VirginVirgin Hyperloop announced that for the first time it has conducted a test of its ultra-fast transportation system with human passengers.
The test took place on Sunday afternoon at the company’s DevLoop test track in the desert outside Las Vegas, Nevada. The first two passengers were Virgin Hyperloop’s chief technology officer and co-founder, Josh Giegel, and head of passenger experience, Sara Luchian. After strapping into their seats in the company’s gleaming white and red hyperloop pod, dubbed Pegasus, they were transferred into an airlock as the air inside the enclosed vacuum tube was removed. The pod then accelerated to a brisk 100 miles per hour (160 km/h) down the length of the track, before slowing down to a stop.
It’s an important achievement for Virgin Hyperloop, which was founded in 2014 on the premise of making Tesla and SpaceX CEO Elon Musk’s vision of a futuristic transportation system of magnetically levitating pods traveling through nearly airless tubes at speeds of up to 760 mph (1,223 km/h) a reality.
The DevLoop test track is 500 meters long and 3.3 meters in diameter. The track is located about 30 minutes from Las Vegas, out in the kind of desert that hyperloop pods could one day traverse in minutes. The company says it has conducted over 400 tests on that track, but never before with human passengers — until today.
“No one has done anything close to what we’re talking about right now,” Jay Walder, CEO of Virgin Hyperloop, told The Verge. “This is a full scale, working hyperloop that is not just going to run in a vacuum environment, but is going to have a person in it. No one has come close to doing it.”
The Pegasus pod used for the first passenger test, also called XP-2, was designed with help from famed Danish architect Bjarke Ingels’ design firm. It represents a scaled-down version of what Virgin Hyperloop hopes will eventually be a full-sized pod capable of carrying up to 23 passengers. It weighs 2.5 tons and measures about 15-18 feet long, according to Giegel. Inside, its lush white interior is meant to be familiar to passengers, who may not be immediately comfortable with the idea of slingshotting through a vacuum-sealed tube at the speed of a commercial jet.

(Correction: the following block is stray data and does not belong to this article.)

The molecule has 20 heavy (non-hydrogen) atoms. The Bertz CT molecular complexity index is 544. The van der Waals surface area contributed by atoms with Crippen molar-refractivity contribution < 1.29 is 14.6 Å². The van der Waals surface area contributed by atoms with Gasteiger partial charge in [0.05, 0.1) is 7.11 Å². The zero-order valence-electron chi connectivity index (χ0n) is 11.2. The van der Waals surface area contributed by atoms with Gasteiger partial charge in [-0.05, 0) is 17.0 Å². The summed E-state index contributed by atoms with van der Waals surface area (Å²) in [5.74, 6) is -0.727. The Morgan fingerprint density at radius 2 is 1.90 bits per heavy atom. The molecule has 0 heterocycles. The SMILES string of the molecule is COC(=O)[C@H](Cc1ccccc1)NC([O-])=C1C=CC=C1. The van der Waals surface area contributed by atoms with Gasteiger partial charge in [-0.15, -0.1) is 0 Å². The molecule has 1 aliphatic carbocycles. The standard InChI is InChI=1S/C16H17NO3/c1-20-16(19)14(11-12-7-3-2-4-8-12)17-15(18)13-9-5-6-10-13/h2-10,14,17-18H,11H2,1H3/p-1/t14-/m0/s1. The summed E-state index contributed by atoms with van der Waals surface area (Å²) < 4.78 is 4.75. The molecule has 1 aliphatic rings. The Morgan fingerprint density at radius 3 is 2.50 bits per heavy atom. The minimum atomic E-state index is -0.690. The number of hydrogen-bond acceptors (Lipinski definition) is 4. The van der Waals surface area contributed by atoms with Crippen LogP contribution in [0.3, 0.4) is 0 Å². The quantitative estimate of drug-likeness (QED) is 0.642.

“This is not like some crazy, newfangled science fiction invention,” Luchian said in an interview several days before the test. “This is something that reminds me of a place that I’ve been and I’ve used many times, that I would feel comfortable putting grandma in and sending her on a visit somewhere.”
““This is not like some crazy, newfangled science fiction invention.””
Prior to the test, Luchian said she was eager to experience the acceleration, as well as monitor the temperature inside the pod and the ventilation system. Giegel said he wanted to see the system’s safety procedures in action, and would be keeping track of whether they’re able to maintain communication with operators during the test. “If it’s not safe enough for me, it’s not safe enough for anyone,” he said.
Giegel said the acceleration will feel similar to a plane taking off. The pod is propelled by magnetic levitation — the same technology used for bullet trains. The top speed of the fastest commercial bullet train, the Shanghai Maglev, hovers around 300 mph.
To be sure, the pod didn’t reach the hyperloop’s theoretical maximum speed of 760 mph. Virgin Hyperloop projects that with enough track it can eventually get up to 670 mph — but the company’s record to date is 240 mph, which it hit in 2017.
“It’ll be a bit short,” Giegel said before the test. “We’ll get up to probably about 100 miles an hour, a little over, and we’ll accelerate, decelerate, and it’ll be smooth. We’re not astronauts, we’re just there — we’re sitting in it.”